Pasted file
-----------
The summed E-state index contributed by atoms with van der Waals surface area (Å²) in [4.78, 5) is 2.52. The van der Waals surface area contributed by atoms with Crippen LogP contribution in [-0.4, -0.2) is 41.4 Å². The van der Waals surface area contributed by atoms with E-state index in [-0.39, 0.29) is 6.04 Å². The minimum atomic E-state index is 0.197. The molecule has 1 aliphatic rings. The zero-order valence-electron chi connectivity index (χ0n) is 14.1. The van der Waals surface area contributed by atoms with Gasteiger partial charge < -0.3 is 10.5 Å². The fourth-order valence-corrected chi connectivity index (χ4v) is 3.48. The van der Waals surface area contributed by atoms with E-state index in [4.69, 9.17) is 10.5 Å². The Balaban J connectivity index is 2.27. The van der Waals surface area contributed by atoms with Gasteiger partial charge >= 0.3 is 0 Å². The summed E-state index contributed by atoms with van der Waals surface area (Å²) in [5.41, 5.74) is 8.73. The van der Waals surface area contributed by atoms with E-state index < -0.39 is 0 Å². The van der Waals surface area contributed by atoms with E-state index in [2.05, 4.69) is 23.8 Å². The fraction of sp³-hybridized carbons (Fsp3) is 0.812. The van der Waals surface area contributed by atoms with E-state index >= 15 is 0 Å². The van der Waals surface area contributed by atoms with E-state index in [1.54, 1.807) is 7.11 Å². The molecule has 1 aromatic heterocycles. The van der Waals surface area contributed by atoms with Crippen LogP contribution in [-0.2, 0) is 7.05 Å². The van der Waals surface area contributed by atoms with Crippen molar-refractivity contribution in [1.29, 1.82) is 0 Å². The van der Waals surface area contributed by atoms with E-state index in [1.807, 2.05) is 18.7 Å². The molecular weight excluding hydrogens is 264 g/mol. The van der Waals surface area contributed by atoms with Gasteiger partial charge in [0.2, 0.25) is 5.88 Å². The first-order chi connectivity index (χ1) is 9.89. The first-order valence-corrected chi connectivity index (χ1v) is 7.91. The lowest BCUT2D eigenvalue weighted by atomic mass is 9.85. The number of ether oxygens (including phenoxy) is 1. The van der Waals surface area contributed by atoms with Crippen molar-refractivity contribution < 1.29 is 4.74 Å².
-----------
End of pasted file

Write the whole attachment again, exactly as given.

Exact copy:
The summed E-state index contributed by atoms with van der Waals surface area (Å²) in [4.78, 5) is 2.52. The van der Waals surface area contributed by atoms with Crippen LogP contribution in [-0.4, -0.2) is 41.4 Å². The van der Waals surface area contributed by atoms with E-state index in [-0.39, 0.29) is 6.04 Å². The minimum atomic E-state index is 0.197. The molecule has 1 aliphatic rings. The zero-order valence-electron chi connectivity index (χ0n) is 14.1. The van der Waals surface area contributed by atoms with Gasteiger partial charge < -0.3 is 10.5 Å². The fourth-order valence-corrected chi connectivity index (χ4v) is 3.48. The van der Waals surface area contributed by atoms with E-state index in [4.69, 9.17) is 10.5 Å². The Balaban J connectivity index is 2.27. The van der Waals surface area contributed by atoms with Gasteiger partial charge >= 0.3 is 0 Å². The summed E-state index contributed by atoms with van der Waals surface area (Å²) in [5.41, 5.74) is 8.73. The van der Waals surface area contributed by atoms with E-state index < -0.39 is 0 Å². The van der Waals surface area contributed by atoms with E-state index in [2.05, 4.69) is 23.8 Å². The fraction of sp³-hybridized carbons (Fsp3) is 0.812. The van der Waals surface area contributed by atoms with E-state index >= 15 is 0 Å². The van der Waals surface area contributed by atoms with E-state index in [1.54, 1.807) is 7.11 Å². The molecule has 1 aromatic heterocycles. The van der Waals surface area contributed by atoms with Crippen LogP contribution in [-0.2, 0) is 7.05 Å². The van der Waals surface area contributed by atoms with Crippen molar-refractivity contribution in [1.29, 1.82) is 0 Å². The van der Waals surface area contributed by atoms with E-state index in [1.807, 2.05) is 18.7 Å². The molecular weight excluding hydrogens is 264 g/mol. The van der Waals surface area contributed by atoms with Gasteiger partial charge in [0.2, 0.25) is 5.88 Å². The first-order chi connectivity index (χ1) is 9.89. The first-order valence-corrected chi connectivity index (χ1v) is 7.91. The lowest BCUT2D eigenvalue weighted by atomic mass is 9.85. The number of ether oxygens (including phenoxy) is 1. The van der Waals surface area contributed by atoms with Crippen molar-refractivity contribution < 1.29 is 4.74 Å².